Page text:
Recently ruled a poor fit for the Mets’ Double-A managerial opening in Binghamton, Wally Backman, he of the 72 hour tenure as Diamondbacks skipper, wails to the Bergen Record’s Bob Klapish about the injustice of it all. (link swiped from Repoz and Baseball Think Factory)

In a matter of four days, Backman’s career in Arizona was over. The D-Backs were embarrassed for their failure to conduct a thorough background check, and were determined to wash their hands of the matter — even as Backman accepted responsibility for the DUI and pointed out that a restraining order filed by his wife against him eventually was dismissed.

Since then Backman (above, left) continually has apologized, but that has yet to impress the baseball community. Backman showed up at the winter meetings in Dallas last month, hoping for a break. The Pirates seemed interested, but had no openings.

Maybe next year, they said.

“I’m stumped why I can’t get a job, even on the minor league level,” Backman said by telephone Saturday. He was speaking from his home in Pineville, Ore., where, he says without embarrassment, he spends most of his time hunting and fishing.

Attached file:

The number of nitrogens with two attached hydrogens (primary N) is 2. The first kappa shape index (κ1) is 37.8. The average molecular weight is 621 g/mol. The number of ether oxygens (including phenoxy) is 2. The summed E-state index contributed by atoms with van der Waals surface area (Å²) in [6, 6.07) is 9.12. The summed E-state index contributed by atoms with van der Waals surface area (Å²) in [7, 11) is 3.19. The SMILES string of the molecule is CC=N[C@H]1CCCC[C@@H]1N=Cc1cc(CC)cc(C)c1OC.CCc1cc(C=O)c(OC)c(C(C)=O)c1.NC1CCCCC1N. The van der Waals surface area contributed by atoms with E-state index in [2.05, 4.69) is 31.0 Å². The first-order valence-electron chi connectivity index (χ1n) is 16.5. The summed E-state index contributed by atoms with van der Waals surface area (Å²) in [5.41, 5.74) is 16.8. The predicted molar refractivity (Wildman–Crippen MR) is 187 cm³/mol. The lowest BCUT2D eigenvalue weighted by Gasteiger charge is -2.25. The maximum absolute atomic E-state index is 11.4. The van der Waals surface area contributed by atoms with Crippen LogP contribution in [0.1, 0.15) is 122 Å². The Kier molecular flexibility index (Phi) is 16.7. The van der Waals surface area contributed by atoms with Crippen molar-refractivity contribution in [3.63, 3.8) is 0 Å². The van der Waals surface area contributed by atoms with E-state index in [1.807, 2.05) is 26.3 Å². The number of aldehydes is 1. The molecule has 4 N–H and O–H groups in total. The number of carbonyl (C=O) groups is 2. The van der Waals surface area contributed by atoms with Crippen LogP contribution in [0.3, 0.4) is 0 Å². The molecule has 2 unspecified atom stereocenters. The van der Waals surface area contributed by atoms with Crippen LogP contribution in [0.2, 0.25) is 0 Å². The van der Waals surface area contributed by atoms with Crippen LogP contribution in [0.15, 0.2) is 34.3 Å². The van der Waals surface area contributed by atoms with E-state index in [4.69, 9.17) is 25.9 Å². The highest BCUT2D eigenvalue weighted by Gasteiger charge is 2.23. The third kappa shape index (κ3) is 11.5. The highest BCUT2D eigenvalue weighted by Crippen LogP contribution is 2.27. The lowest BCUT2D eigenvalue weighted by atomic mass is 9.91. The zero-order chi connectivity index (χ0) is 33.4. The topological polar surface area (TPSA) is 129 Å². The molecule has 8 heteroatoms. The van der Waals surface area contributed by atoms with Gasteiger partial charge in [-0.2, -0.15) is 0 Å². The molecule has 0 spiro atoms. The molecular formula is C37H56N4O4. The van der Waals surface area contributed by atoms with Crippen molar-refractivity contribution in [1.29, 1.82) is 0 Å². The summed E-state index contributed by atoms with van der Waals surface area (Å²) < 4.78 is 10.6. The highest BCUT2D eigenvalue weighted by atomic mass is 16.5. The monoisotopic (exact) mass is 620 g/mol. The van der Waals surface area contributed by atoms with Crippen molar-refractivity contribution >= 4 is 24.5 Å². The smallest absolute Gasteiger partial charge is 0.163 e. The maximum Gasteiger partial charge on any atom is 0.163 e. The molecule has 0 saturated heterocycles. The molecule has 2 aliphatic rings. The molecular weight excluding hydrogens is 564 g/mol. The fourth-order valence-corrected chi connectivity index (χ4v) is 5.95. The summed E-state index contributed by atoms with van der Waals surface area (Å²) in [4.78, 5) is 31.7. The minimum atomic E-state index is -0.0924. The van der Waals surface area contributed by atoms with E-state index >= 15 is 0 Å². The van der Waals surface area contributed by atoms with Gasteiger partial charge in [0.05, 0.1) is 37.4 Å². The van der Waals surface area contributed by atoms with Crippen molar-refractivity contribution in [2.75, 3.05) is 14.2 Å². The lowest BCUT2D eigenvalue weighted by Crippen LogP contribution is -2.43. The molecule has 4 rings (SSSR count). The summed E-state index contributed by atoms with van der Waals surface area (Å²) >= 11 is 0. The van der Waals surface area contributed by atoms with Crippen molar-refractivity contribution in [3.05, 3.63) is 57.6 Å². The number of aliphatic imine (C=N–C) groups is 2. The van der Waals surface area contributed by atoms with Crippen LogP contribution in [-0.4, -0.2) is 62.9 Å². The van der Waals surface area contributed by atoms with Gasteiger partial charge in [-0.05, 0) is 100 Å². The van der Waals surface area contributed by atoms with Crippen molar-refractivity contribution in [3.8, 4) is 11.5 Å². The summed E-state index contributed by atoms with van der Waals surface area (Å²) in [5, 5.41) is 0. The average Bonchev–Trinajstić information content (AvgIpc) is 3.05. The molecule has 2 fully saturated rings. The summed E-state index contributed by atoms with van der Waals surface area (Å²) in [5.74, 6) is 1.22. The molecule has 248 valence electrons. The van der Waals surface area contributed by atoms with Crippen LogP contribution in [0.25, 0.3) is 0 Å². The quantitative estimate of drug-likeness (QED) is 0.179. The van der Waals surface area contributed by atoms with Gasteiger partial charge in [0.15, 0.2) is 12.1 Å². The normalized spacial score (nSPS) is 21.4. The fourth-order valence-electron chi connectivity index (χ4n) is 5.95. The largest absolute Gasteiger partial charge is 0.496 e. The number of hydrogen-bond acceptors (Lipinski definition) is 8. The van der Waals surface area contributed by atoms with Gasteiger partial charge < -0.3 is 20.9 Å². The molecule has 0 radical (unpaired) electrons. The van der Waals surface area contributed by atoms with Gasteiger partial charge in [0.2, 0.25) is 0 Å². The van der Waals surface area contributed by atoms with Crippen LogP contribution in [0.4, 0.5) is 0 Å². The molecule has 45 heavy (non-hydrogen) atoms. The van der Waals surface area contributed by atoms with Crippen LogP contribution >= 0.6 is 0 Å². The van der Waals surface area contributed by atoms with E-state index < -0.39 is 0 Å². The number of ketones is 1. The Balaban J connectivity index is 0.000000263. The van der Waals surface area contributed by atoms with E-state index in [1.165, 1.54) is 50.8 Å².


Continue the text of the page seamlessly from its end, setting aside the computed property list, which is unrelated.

“It’s not like I robbed a bank or did drugs,” Backman said. “The whole thing boils down to a lousy divorce and a DUI. I’ve paid for that mistake. The president of the United States has a DUI on his record and he’s still president. I made a mistake and learned from it. I’ve grown up.”

The Mets, of all teams, might’ve been ready to believe Backman. He spoke to Jeff Wilpon, the COO, who offered no objection to his return. With clearance from ownership, Backman’s candidacy was referred to Minaya for what Backman thought was a baseball-only evaluation.

And here’s where he thought he was home free. If Backman could offer the Mets anything, it was the ability to groom prospects. He twice was named by Baseball America as the magazine’s best managerial prospect — in 2002, when he was managing Class AA Birmingham in the White Sox’ organization, and in 2004, after one season in the Diamondbacks’ system managing Class A Lancaster.

“What I don’t understand is how the Mets were willing to interview me for a job on the major league level, and now they won’t consider me for the minor leagues,” Backman said. “It’s not even like I’m asking them to take a risk. I’ve proven myself on the minor league level. I know how to manage kids. My track record proves that.”